Archive for the “Christian Biography” Category

By Guest blogger Phil Hovatter

Today is Saint Patty’s Day, a day where people adorn themselves with hideous shades of green not found in nature, municipalities dye waterways green, parades are held, and buttons are worn proclaiming “Kiss Me, I’m Irish” by people you wouldn’t kiss on a bet.

At least that’s how Saint Patrick’s Day is observed in the United States. Sandy and I had the pleasure of making friends with a couple of women from Ireland while we were on a cruise a few years ago. When we asked them how Saint Patrick’s Day was celebrated in Ireland, they said, “Why, people go to church, of course!”

Imagine that! Instead of going to parades or lining up for green beer at the local tavern, the Irish observe the day honoring their patron saint by going to church.

I think they could be on to something. I think Patrick would like their way better than ours.

Patrick is one of the most interesting characters in history. Surprisingly, he himself wasn’t Irish. He was born in England around the year 387 to a Christian family. His father was deacon and his grandfather had been a priest. When he was 16 years old, he was captured by Irish raiders, taken to Ireland, and sold into slavery. It is believed he lived on the far western shore of Ireland where he served his master as a shepherd. Not unlike some shepherds from biblical times, Patrick used the opportunity afforded him by his shepherd duties to pray and grow closer to God.

After six years of slavery, Patrick seized the chance to escape from his slavery and walk 200 miles to the east coast where he boarded a ship to take him back home to his family in England.

Only two documents written by Patrick have survived. In one of them, he tells about the circumstances leading to his return to Ireland. Much like the vision Paul had when he received his Macedonian call, Patrick tells about the vision that he had:

“I saw a man coming, as it were from Ireland. His name was Victoricus, and he carried many letters, and he gave me one of them. I read the heading: ‘The Voice of the Irish.’ As I began the letter, I imagined in that moment that I heard the voice of those very people who were near the wood of Foclut, which is beside the western sea—and they cried out, as with one voice: ‘We appeal to you, holy servant boy, to come and walk among us.’”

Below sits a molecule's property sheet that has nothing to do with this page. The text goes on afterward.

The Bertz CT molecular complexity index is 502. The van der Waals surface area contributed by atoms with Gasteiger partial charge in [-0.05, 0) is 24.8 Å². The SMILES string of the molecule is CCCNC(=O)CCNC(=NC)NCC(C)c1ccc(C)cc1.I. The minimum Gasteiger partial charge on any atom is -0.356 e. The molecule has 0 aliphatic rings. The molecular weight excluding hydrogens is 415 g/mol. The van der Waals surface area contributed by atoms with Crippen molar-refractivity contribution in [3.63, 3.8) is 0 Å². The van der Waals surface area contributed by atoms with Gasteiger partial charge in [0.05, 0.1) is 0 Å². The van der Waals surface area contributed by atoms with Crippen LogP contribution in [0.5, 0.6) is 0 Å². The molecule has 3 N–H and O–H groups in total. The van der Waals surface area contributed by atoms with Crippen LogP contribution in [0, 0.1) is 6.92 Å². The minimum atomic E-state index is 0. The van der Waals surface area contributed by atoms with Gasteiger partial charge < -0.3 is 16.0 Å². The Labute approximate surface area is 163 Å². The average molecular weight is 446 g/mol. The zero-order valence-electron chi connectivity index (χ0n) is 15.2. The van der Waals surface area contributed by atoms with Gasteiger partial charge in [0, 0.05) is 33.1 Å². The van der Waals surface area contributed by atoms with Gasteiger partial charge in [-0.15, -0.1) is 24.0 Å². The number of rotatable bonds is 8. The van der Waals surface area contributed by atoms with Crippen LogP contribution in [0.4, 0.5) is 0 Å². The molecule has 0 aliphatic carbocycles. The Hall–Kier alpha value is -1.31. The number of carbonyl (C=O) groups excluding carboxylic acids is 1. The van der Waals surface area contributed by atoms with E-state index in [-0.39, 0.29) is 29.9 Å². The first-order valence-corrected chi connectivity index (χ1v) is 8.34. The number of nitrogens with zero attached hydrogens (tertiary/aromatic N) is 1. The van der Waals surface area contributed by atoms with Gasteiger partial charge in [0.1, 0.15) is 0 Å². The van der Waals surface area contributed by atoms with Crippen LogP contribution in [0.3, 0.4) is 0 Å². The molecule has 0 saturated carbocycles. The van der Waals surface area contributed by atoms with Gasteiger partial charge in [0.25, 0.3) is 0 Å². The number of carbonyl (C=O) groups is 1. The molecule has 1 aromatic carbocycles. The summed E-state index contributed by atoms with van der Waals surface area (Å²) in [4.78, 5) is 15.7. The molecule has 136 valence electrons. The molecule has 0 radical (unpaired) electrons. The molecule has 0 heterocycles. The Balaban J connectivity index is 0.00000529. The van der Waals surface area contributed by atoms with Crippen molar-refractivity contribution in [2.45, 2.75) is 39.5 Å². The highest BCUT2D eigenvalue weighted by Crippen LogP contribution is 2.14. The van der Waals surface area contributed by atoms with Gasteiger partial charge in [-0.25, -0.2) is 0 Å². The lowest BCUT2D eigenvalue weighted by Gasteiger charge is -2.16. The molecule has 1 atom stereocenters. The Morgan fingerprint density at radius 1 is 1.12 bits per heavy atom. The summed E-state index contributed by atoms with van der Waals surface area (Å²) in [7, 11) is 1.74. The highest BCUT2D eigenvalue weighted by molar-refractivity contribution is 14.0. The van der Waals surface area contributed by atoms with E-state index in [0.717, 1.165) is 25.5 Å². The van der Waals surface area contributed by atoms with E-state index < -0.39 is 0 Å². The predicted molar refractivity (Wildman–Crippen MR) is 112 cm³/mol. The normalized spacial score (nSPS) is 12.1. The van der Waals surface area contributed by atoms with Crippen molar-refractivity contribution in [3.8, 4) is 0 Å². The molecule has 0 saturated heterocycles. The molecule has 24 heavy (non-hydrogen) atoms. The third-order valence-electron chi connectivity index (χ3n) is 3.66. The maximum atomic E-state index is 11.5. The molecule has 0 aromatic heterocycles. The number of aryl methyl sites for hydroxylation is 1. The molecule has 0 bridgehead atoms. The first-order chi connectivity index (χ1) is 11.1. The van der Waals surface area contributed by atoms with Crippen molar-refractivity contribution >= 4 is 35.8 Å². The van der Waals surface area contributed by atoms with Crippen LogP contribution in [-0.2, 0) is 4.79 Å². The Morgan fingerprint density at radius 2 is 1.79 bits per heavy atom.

Of his own free will, Patrick returned to the land and the people who had captured him and bound him into slavery only a few years earlier. Instead of holding a grudge against them, he held a burden for them and for their salvation.

The Ireland of Patrick’s time was a wild and dangerous place ruled by regional warlords. Patrick brought peace to the nation by winning the warlords to Christ. He founded a series of monasteries as outposts and training centers for the spread of the gospel. While the medieval civilization around them was crumbling as the Roman Empire was being dismantled by rampaging hoards of barbarians, Patrick was preserving every scrap of literature and art that he could in his monasteries, to be passed on to subsequent generations.

You can read more about this in the book by Thomas Cahill, How the Irish Saved Civilization: The Untold Story of Ireland’s Heroic Role from the Fall of Rome to the Rise of Medieval Europe.

So today is Saint Patty’s Day. How will you celebrate?

God bless the Irish.

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Therefore, since we are surrounded by such a great cloud of witnesses, let us throw off everything that hinders and the sin that so easily entangles, and let us run with perseverance the race marked out for us.
Hebrews 12:1 (NIV)

Perpetua and Felicitas

She was 22 years old with a newborn baby, a son. A noblewoman by birth, educated and fluent in Latin and Greek, she was a young bride, a woman who had married honorably. She was her father’s favorite, his only daughter in a family of sons. She was also a criminal, by her own confession — a follower of Jesus Christ. The year was 203 and the emperor had declared it illegal to convert to Christianity. Her name was Perpetua.

Much of what we know about her comes from her own prison diary, which perhaps represents the oldest Christian writings from the hand of a woman.

Perpetua had a maidservant and friend named Felicitas. Felicitas was also a Christian. Like Perpetua, she was young, and she was 8 months pregnant. She was arrested with Perpetua along with three men. Felicitas gave birth in prison shortly before their execution.

Perpetua describes her initiation into prison life:

“After a few days we were taken into prison, and I was much afraid because I had never known such darkness. O bitter day! There was a great heat because of the press, there was cruel handling of the soldiers. Lastly I was tormented there by care for the child.”

Undoubtedly, Perpetua had never been in such a position.

In prison, her father came to her repeatedly, sometimes commanding, sometimes begging, sometimes angry — doing all in his power to convince her to simply renounce her faith and to save herself and her child. He pleaded for himself and Perpetua’s mother, that they might not lose their daughter. He pleaded on behalf of her son, that he might not lose his mother. He tore at her heartstrings to save her life. In one interchange, Perpetua tried to explain, in a way that He might understand, why she could not deny Christ:

“Father,” she answered, “do you see this vessel — waterpot or whatever it may be?…Can it be called by any other name than what it is?”